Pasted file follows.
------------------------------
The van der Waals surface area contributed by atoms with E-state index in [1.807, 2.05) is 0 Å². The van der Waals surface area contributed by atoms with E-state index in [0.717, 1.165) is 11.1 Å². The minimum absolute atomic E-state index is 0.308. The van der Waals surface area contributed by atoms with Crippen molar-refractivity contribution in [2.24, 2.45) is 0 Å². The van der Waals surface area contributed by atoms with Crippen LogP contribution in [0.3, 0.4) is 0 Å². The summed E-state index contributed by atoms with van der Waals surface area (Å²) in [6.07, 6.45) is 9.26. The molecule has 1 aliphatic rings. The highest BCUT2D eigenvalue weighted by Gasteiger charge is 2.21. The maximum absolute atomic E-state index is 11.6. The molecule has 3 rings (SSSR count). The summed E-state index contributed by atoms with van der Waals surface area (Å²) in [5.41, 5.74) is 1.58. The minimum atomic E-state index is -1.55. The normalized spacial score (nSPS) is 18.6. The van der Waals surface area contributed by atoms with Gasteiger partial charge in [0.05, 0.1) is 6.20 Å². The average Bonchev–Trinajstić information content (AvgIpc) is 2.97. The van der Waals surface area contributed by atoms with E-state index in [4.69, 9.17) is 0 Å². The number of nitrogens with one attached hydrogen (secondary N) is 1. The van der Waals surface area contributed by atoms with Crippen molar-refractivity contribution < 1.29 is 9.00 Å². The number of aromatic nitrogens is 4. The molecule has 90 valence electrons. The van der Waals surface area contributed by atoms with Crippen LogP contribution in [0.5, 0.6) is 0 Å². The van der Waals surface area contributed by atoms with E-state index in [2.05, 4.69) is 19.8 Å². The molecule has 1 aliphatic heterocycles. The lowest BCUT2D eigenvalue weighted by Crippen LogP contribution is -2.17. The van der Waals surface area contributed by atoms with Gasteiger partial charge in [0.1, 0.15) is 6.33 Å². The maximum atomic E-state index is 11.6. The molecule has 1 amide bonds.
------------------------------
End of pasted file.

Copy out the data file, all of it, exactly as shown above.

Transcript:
The van der Waals surface area contributed by atoms with E-state index in [1.807, 2.05) is 0 Å². The van der Waals surface area contributed by atoms with E-state index in [0.717, 1.165) is 11.1 Å². The minimum absolute atomic E-state index is 0.308. The van der Waals surface area contributed by atoms with Crippen molar-refractivity contribution in [2.24, 2.45) is 0 Å². The van der Waals surface area contributed by atoms with Crippen LogP contribution in [0.3, 0.4) is 0 Å². The summed E-state index contributed by atoms with van der Waals surface area (Å²) in [6.07, 6.45) is 9.26. The molecule has 1 aliphatic rings. The highest BCUT2D eigenvalue weighted by Gasteiger charge is 2.21. The maximum absolute atomic E-state index is 11.6. The molecule has 3 rings (SSSR count). The summed E-state index contributed by atoms with van der Waals surface area (Å²) in [5.41, 5.74) is 1.58. The minimum atomic E-state index is -1.55. The normalized spacial score (nSPS) is 18.6. The van der Waals surface area contributed by atoms with Gasteiger partial charge in [0.05, 0.1) is 6.20 Å². The average Bonchev–Trinajstić information content (AvgIpc) is 2.97. The van der Waals surface area contributed by atoms with E-state index in [4.69, 9.17) is 0 Å². The number of nitrogens with one attached hydrogen (secondary N) is 1. The van der Waals surface area contributed by atoms with Crippen molar-refractivity contribution < 1.29 is 9.00 Å². The number of aromatic nitrogens is 4. The molecule has 90 valence electrons. The van der Waals surface area contributed by atoms with Crippen LogP contribution in [0.5, 0.6) is 0 Å². The van der Waals surface area contributed by atoms with E-state index in [2.05, 4.69) is 19.8 Å². The molecule has 1 aliphatic heterocycles. The lowest BCUT2D eigenvalue weighted by Crippen LogP contribution is -2.17. The van der Waals surface area contributed by atoms with Gasteiger partial charge in [0.1, 0.15) is 6.33 Å². The maximum atomic E-state index is 11.6. The molecule has 1 amide bonds.